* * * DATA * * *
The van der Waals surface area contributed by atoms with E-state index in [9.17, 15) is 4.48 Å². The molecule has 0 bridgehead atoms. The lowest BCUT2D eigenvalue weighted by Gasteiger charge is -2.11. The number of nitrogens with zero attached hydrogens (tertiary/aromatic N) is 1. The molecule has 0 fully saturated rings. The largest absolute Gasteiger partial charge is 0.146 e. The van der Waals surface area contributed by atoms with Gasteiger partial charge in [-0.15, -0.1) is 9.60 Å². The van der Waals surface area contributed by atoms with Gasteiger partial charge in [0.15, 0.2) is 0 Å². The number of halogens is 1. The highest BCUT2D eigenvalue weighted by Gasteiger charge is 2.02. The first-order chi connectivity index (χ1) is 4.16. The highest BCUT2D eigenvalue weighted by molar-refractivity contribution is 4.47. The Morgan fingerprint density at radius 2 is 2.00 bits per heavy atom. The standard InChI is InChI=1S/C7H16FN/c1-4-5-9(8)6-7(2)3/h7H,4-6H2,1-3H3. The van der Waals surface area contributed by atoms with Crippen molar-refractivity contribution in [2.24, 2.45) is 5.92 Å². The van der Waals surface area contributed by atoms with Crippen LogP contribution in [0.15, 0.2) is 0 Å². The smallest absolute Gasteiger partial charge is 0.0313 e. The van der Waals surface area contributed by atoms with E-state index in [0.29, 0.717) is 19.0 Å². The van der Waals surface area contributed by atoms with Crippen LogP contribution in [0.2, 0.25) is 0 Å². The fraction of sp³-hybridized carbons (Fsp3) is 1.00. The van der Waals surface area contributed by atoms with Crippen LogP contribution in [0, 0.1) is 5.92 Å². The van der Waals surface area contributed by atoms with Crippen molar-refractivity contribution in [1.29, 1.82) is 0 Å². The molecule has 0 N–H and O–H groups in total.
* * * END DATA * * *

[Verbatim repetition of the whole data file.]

The van der Waals surface area contributed by atoms with E-state index in [9.17, 15) is 4.48 Å². The molecule has 0 bridgehead atoms. The lowest BCUT2D eigenvalue weighted by Gasteiger charge is -2.11. The number of nitrogens with zero attached hydrogens (tertiary/aromatic N) is 1. The molecule has 0 fully saturated rings. The largest absolute Gasteiger partial charge is 0.146 e. The van der Waals surface area contributed by atoms with Gasteiger partial charge in [-0.15, -0.1) is 9.60 Å². The van der Waals surface area contributed by atoms with Gasteiger partial charge in [0.15, 0.2) is 0 Å². The number of halogens is 1. The highest BCUT2D eigenvalue weighted by Gasteiger charge is 2.02. The first-order chi connectivity index (χ1) is 4.16. The highest BCUT2D eigenvalue weighted by molar-refractivity contribution is 4.47. The Morgan fingerprint density at radius 2 is 2.00 bits per heavy atom. The standard InChI is InChI=1S/C7H16FN/c1-4-5-9(8)6-7(2)3/h7H,4-6H2,1-3H3. The van der Waals surface area contributed by atoms with Crippen molar-refractivity contribution in [2.24, 2.45) is 5.92 Å². The van der Waals surface area contributed by atoms with Crippen LogP contribution in [0.15, 0.2) is 0 Å². The smallest absolute Gasteiger partial charge is 0.0313 e. The van der Waals surface area contributed by atoms with E-state index in [0.29, 0.717) is 19.0 Å². The van der Waals surface area contributed by atoms with Crippen LogP contribution in [0.2, 0.25) is 0 Å². The fraction of sp³-hybridized carbons (Fsp3) is 1.00. The van der Waals surface area contributed by atoms with Crippen LogP contribution in [0, 0.1) is 5.92 Å². The van der Waals surface area contributed by atoms with Crippen molar-refractivity contribution in [1.29, 1.82) is 0 Å². The molecule has 0 N–H and O–H groups in total.